Saturday, March 19, 2011

Nuclear Industry's Solar Tsunami Threat

As the nuclear industry tries to side-step the terrible situation unfolding in Japan, its power plant vulnerabilities are clear. No juice - no shutdown. No juice - no backup. In an emergency the reactors wont shut down - but meltdown.

Severe natural disasters are a severe danger to the 'safe operation' of nuclear plants. I am asking: Can the many nuclear power generating reactors around the world continue to function safely in the event of a direct hit from a solar flare? The direct hit that NASA have been warning about. The big one they say is coming .. perhaps in 2012 .. Michio Kaku says it may be some time between 2012 and 2013.

In 2012 the Sun will approach the peak of its 11 year cycle, called the solar maximum, as NASA and other concerned scientists warn that a direct hit from a massive solar flare can potentially burn out generators, burn out transformers and kill power lines. Essentially, stopping society in its tracks.

On the 15th of February, 2011 the Sun released the largest flare in the last four years straight towards the Earth. Because the plasma's magnetic field was parallel to the Earth its impact was reduced. "If the magnetic fields are parallel, then the shields are up. We are well protected," said space weather expert Juha-Pekka Luntama of the European Space Agency. See-Wired: Shields Up

Space weather scientists are concerned the Sun solar maximum may release more frequent and more severe solar flares and that one may impact the Earth directly. A G5 (geomagnetic storm) would shut down power grids. This event would be the world's 'tsunami from space'...

Technically, it is thought that satellites, GPS systems, communication systems as well as electrical generators and the electrical grid could be shut down. Some experts claim that it would take months, if not years to repair the damage done to power grids by a large solar flare.

No one talks about the effect it could have on the world's nuclear generating plants. Can nuclear power plants maintain the electrical power they need to cool the reactors if the electrical grid and backup generators fail? It's never been tested!

Natural disasters such as earthquakes, tsunamis, volcanic eruptions as well as severe drought (reduction of fresh water supplies), can all pose severe risks. Potentially destroying the systems needed to cool the nuclear reactors and prevent meltdown. In general, this is what is discussed when reassuring people the reactors can withstand the dangers from natural disasters. Nature is already proving them wrong in that respect.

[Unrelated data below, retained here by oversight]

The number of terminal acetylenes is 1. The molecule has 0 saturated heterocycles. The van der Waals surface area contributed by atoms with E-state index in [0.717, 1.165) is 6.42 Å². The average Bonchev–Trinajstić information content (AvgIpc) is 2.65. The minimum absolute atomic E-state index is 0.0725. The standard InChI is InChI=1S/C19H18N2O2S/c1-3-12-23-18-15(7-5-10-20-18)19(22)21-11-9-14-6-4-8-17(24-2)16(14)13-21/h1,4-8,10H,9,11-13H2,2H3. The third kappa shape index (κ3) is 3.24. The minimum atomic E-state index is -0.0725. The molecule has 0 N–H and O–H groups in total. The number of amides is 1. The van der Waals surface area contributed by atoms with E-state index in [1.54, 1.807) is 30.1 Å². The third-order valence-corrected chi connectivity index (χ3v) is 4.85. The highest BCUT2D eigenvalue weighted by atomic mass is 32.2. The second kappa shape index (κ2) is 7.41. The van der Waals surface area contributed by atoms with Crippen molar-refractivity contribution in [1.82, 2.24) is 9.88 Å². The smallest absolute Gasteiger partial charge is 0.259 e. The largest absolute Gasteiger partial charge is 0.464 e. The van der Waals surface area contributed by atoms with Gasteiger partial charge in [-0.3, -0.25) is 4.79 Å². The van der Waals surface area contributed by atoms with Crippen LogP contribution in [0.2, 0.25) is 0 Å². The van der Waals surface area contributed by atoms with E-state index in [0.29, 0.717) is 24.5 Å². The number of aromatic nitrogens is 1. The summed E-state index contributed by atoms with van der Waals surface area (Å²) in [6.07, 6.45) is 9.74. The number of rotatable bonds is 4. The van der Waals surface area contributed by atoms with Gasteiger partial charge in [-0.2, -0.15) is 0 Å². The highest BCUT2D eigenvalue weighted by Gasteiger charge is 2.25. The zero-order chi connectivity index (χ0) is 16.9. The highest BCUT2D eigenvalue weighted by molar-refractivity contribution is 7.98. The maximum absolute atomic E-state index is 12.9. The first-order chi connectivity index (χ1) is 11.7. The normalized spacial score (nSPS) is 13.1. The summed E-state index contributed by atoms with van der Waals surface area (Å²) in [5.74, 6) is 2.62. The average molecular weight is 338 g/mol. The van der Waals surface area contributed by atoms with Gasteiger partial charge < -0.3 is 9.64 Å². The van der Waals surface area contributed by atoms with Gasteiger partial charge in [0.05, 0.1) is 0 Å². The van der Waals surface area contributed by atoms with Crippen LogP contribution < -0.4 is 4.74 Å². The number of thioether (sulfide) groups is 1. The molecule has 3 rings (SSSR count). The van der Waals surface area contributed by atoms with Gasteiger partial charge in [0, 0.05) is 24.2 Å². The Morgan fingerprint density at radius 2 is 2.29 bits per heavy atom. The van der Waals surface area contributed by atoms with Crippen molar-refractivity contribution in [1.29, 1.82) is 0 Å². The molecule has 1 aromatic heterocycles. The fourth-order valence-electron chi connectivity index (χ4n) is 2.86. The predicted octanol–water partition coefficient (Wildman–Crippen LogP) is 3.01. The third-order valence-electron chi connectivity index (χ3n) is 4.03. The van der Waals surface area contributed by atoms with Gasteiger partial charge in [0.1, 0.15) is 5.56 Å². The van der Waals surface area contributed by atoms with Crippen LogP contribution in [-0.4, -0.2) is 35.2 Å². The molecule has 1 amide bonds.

What about the dangers from space? When the solar flare takes out electrical systems, generators, grid connections .. will it leave nuclear power stations intact?

Scientists recently detected two large holes in Earth's magnetic field, the magnetosphere. It is the magnetosphere that protects us from solar radiation. If the Earth is hit by a solar magnetic tsunami what effect would this have on reactor cores filled with nuclear material? Apart from the potential to burn out transformers and electrical systems, how will the Sun's energy affect, or 'charge' a nuclear reactors nuclear reactions?

In 1859 a solar storm wiped out electrical systems. Telegraph systems went 'haywire', as sparks discharged shocks to telegraph operators, even setting the telegraph paper on fire. NASA say: "Even when telegraphers disconnected the batteries powering the lines, aurora-induced electric currents in the wires still allowed messages to be transmitted."

If a direct hit from a massive solar flare takes out transformers, power lines and generators will this have the potential to send nuclear power stations into the handicapped state we see unfolding now at the Fukushima Daiichi nuclear plant after the March 11, 2011 tsunami?

Nuclear power plant back-up systems run on electricity. Nuclear reactors will heat up and melt down, when deprived of the power to circulate water around the reactor and cool the rods inside the reactor's core. Should the main power source fail and the back-up power, as in Japan, also fails then the reactor will go critical, its behaviour out of control. Automatic backup cooling systems cannot operate without power.